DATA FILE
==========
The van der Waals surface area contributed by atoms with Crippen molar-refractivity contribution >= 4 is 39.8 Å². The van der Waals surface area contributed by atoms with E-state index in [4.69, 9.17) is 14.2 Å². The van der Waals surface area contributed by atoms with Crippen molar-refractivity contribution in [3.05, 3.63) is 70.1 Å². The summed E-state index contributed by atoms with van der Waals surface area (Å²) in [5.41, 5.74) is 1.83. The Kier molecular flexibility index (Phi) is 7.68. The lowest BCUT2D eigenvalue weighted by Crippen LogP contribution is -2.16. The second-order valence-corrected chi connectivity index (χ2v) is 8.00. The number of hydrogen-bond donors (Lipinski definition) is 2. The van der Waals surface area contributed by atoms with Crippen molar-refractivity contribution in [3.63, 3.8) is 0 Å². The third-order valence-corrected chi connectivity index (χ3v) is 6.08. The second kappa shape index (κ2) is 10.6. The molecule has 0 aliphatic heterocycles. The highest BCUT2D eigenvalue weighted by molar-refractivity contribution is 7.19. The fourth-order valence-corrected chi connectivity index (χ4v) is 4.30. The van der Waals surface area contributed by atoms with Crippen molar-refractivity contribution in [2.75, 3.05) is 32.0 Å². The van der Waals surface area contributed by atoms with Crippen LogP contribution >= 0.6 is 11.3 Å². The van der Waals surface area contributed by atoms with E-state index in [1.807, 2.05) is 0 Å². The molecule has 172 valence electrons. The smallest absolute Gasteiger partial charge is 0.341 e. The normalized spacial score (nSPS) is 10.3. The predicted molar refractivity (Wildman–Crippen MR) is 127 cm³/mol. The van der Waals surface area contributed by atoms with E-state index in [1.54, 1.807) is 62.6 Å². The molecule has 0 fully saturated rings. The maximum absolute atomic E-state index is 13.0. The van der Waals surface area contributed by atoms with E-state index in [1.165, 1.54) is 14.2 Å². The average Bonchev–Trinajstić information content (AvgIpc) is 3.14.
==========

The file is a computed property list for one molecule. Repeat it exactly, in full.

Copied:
The van der Waals surface area contributed by atoms with Crippen molar-refractivity contribution >= 4 is 39.8 Å². The van der Waals surface area contributed by atoms with E-state index in [4.69, 9.17) is 14.2 Å². The van der Waals surface area contributed by atoms with Crippen molar-refractivity contribution in [3.05, 3.63) is 70.1 Å². The summed E-state index contributed by atoms with van der Waals surface area (Å²) in [5.41, 5.74) is 1.83. The Kier molecular flexibility index (Phi) is 7.68. The lowest BCUT2D eigenvalue weighted by Crippen LogP contribution is -2.16. The second-order valence-corrected chi connectivity index (χ2v) is 8.00. The number of hydrogen-bond donors (Lipinski definition) is 2. The van der Waals surface area contributed by atoms with Crippen molar-refractivity contribution in [3.63, 3.8) is 0 Å². The third-order valence-corrected chi connectivity index (χ3v) is 6.08. The second kappa shape index (κ2) is 10.6. The molecule has 0 aliphatic heterocycles. The highest BCUT2D eigenvalue weighted by molar-refractivity contribution is 7.19. The fourth-order valence-corrected chi connectivity index (χ4v) is 4.30. The van der Waals surface area contributed by atoms with Crippen molar-refractivity contribution in [2.75, 3.05) is 32.0 Å². The van der Waals surface area contributed by atoms with Crippen LogP contribution >= 0.6 is 11.3 Å². The van der Waals surface area contributed by atoms with E-state index in [1.807, 2.05) is 0 Å². The molecule has 172 valence electrons. The smallest absolute Gasteiger partial charge is 0.341 e. The normalized spacial score (nSPS) is 10.3. The predicted molar refractivity (Wildman–Crippen MR) is 127 cm³/mol. The van der Waals surface area contributed by atoms with E-state index in [1.54, 1.807) is 62.6 Å². The molecule has 0 fully saturated rings. The maximum absolute atomic E-state index is 13.0. The van der Waals surface area contributed by atoms with E-state index in [1.165, 1.54) is 14.2 Å². The average Bonchev–Trinajstić information content (AvgIpc) is 3.14.